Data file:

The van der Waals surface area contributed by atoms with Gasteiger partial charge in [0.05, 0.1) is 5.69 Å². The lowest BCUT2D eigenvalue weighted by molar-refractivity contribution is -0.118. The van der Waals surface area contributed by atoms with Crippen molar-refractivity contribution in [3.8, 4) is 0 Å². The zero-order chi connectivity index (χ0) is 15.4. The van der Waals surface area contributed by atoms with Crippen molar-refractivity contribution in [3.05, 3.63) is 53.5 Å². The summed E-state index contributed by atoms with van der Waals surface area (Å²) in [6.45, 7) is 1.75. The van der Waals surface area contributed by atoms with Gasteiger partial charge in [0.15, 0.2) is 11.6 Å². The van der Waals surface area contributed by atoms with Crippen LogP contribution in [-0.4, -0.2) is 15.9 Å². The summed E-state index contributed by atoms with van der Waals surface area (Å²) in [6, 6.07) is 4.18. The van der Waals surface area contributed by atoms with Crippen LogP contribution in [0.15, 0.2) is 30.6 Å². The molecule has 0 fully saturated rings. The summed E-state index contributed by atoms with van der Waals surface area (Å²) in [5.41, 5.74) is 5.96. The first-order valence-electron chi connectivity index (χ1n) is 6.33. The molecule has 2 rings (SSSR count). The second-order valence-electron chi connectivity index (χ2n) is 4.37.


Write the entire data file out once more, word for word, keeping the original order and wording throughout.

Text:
The van der Waals surface area contributed by atoms with Gasteiger partial charge in [0.05, 0.1) is 5.69 Å². The lowest BCUT2D eigenvalue weighted by molar-refractivity contribution is -0.118. The van der Waals surface area contributed by atoms with Crippen molar-refractivity contribution in [3.8, 4) is 0 Å². The zero-order chi connectivity index (χ0) is 15.4. The van der Waals surface area contributed by atoms with Crippen molar-refractivity contribution in [3.05, 3.63) is 53.5 Å². The summed E-state index contributed by atoms with van der Waals surface area (Å²) in [6.45, 7) is 1.75. The van der Waals surface area contributed by atoms with Gasteiger partial charge in [0.15, 0.2) is 11.6 Å². The van der Waals surface area contributed by atoms with Crippen LogP contribution in [-0.4, -0.2) is 15.9 Å². The summed E-state index contributed by atoms with van der Waals surface area (Å²) in [6, 6.07) is 4.18. The van der Waals surface area contributed by atoms with Crippen LogP contribution in [0.15, 0.2) is 30.6 Å². The molecule has 0 fully saturated rings. The summed E-state index contributed by atoms with van der Waals surface area (Å²) in [5.41, 5.74) is 5.96. The first-order valence-electron chi connectivity index (χ1n) is 6.33. The molecule has 2 rings (SSSR count). The second-order valence-electron chi connectivity index (χ2n) is 4.37.